The Possession Arrow
- Tuesday, 02 June 2009
A father has many roles and responsibilities. We provide for our family’s physical needs. We attend tea parties. We don the funny hats. Occasionally, we even change poopy diapers. A less obvious, but equally essential, role is as protector of the emotional harmony of our homes.
Life can be challenging and, let’s face it, raising kids is no easy task. Inevitably, it leads to stresses that can adversely affect our marital relationships. Our moods sour, our tempers flare. We lose perspective and may treat our spouses in less than loving ways.
It is an unfavorable path. When mother and father are at odds, the entire family suffers.
As fathers, we cannot allow anything to interfere with the solidity and closeness in our homes. Simply put, we need to keep it all together, always, no matter what.
One method that might work is to give our wives their way all the time. While my wife would surely approve the trial, I fear it would prove unsustainable. Good relationships require balance and equity. Winning at another’s expense does not work. Husbands and wives have to be a unified team, filled with common purpose, respect, and mutually recognized value.
Consider a tip that has helped me through some tough moments. I call it the possession arrow and it is a concept taken from college basketball. At a basketball game, the scorekeeper has an arrow that points, alternating from one team to the other. When there is a question as to which team should have the ball, the referee simply looks to determine the direction in which the arrow is pointing. If it is your turn, you get the ball. Next time, the other team gets the ball. And so it goes, back and forth, back and forth.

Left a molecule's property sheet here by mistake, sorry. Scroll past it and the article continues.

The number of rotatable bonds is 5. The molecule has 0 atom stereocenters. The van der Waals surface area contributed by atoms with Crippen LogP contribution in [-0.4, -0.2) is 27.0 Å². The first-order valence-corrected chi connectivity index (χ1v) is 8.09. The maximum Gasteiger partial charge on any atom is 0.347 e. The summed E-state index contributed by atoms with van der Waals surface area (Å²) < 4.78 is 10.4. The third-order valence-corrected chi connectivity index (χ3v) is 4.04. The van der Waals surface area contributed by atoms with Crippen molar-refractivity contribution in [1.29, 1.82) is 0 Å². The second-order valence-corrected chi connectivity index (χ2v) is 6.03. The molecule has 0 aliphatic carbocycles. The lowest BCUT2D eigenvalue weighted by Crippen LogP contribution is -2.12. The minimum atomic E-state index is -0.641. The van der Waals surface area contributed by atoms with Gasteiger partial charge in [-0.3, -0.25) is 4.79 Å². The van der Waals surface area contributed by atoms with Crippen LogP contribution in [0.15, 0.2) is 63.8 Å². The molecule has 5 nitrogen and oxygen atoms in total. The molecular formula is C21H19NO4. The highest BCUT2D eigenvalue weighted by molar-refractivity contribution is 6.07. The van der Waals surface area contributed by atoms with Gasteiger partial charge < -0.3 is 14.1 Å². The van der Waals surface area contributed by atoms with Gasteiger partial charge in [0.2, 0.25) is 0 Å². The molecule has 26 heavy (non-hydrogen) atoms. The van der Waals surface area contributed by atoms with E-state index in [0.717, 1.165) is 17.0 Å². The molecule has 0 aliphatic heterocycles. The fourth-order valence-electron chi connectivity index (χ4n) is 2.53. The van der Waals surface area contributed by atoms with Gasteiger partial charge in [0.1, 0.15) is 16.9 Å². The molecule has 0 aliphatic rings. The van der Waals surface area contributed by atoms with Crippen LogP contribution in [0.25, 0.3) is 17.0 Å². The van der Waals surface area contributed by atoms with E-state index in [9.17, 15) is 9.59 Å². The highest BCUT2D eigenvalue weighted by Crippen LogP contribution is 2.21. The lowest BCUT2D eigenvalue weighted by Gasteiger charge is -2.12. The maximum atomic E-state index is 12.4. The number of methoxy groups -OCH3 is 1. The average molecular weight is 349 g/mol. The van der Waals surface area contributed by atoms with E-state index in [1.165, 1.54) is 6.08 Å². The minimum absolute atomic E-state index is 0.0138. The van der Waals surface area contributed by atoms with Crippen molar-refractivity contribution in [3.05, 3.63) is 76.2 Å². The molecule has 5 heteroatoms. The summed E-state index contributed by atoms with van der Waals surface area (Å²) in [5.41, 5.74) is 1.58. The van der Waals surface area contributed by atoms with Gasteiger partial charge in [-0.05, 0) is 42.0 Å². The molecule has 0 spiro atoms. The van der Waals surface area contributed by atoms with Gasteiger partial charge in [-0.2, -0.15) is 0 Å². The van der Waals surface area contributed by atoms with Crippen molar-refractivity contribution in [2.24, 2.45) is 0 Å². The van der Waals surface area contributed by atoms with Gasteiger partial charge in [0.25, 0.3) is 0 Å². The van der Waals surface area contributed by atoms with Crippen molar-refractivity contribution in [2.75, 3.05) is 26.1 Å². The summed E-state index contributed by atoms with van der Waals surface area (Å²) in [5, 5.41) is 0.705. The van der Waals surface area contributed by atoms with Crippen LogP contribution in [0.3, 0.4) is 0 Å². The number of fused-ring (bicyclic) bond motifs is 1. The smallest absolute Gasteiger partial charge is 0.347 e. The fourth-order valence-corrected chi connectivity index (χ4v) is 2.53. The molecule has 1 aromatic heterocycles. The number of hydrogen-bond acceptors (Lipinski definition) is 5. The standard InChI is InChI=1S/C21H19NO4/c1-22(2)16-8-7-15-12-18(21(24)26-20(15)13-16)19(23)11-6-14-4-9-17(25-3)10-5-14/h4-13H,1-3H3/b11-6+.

There is an innate fairness to the procedure.
Many of us feel that we are never wrong, particularly when arguing with our partners. The possession arrow can help prevent impasses. Whether you are right or wrong, you need to give in if it is your turn. Apologize. Tell your wife you love her and that you do not want to argue. Agree to try to do better. Let it go. Next time, it will be her turn.
This strategy helps me resolve conflicts in a healthier and less threatening manner. It provides a reminder to my wife and me that neither of us is perfect. It teaches us trust and allows us to quickly move from raised hackles to warm embraces.
When parents are happy and living with love, their children are also happy and live with love. If that is not a goal a father to shoot for, I cannot fathom what is.